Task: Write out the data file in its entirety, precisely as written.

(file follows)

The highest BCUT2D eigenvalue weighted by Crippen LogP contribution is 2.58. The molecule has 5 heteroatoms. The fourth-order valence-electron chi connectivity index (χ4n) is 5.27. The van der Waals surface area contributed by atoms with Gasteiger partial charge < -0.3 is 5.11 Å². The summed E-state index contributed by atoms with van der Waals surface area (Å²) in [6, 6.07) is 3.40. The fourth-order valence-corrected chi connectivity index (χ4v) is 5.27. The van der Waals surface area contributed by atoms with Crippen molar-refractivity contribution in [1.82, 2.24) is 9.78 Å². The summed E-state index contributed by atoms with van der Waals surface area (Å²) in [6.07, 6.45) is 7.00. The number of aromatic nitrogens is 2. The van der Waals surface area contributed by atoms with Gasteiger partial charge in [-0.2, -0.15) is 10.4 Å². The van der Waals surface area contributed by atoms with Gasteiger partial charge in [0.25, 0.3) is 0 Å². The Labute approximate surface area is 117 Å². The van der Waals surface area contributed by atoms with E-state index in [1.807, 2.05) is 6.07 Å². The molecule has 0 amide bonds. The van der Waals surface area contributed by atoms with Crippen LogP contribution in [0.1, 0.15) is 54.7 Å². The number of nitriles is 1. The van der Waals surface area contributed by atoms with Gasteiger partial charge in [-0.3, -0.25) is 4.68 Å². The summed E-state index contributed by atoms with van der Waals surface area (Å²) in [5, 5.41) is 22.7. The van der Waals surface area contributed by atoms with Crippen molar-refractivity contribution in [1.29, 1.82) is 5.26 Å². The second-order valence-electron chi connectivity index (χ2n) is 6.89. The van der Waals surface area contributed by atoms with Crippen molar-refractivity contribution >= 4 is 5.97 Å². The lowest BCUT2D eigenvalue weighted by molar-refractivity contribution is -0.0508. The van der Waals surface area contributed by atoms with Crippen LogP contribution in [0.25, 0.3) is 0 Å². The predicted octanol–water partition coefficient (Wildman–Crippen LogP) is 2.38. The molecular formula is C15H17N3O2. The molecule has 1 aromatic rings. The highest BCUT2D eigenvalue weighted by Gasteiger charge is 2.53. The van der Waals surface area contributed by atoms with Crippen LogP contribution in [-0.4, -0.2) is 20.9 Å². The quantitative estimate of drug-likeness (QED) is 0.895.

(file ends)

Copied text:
The highest BCUT2D eigenvalue weighted by Crippen LogP contribution is 2.58. The molecule has 5 heteroatoms. The fourth-order valence-electron chi connectivity index (χ4n) is 5.27. The van der Waals surface area contributed by atoms with Gasteiger partial charge < -0.3 is 5.11 Å². The summed E-state index contributed by atoms with van der Waals surface area (Å²) in [6, 6.07) is 3.40. The fourth-order valence-corrected chi connectivity index (χ4v) is 5.27. The van der Waals surface area contributed by atoms with Crippen molar-refractivity contribution in [1.82, 2.24) is 9.78 Å². The summed E-state index contributed by atoms with van der Waals surface area (Å²) in [6.07, 6.45) is 7.00. The number of aromatic nitrogens is 2. The van der Waals surface area contributed by atoms with Gasteiger partial charge in [-0.2, -0.15) is 10.4 Å². The van der Waals surface area contributed by atoms with Gasteiger partial charge in [0.25, 0.3) is 0 Å². The Labute approximate surface area is 117 Å². The van der Waals surface area contributed by atoms with E-state index in [1.807, 2.05) is 6.07 Å². The molecule has 0 amide bonds. The van der Waals surface area contributed by atoms with Crippen LogP contribution in [0.1, 0.15) is 54.7 Å². The number of nitriles is 1. The van der Waals surface area contributed by atoms with Gasteiger partial charge in [-0.3, -0.25) is 4.68 Å². The summed E-state index contributed by atoms with van der Waals surface area (Å²) in [5, 5.41) is 22.7. The van der Waals surface area contributed by atoms with Crippen molar-refractivity contribution in [1.29, 1.82) is 5.26 Å². The second-order valence-electron chi connectivity index (χ2n) is 6.89. The van der Waals surface area contributed by atoms with Crippen molar-refractivity contribution >= 4 is 5.97 Å². The lowest BCUT2D eigenvalue weighted by molar-refractivity contribution is -0.0508. The van der Waals surface area contributed by atoms with Crippen LogP contribution in [0.25, 0.3) is 0 Å². The predicted octanol–water partition coefficient (Wildman–Crippen LogP) is 2.38. The molecular formula is C15H17N3O2. The molecule has 1 aromatic rings. The highest BCUT2D eigenvalue weighted by Gasteiger charge is 2.53. The van der Waals surface area contributed by atoms with Crippen LogP contribution in [-0.4, -0.2) is 20.9 Å². The quantitative estimate of drug-likeness (QED) is 0.895.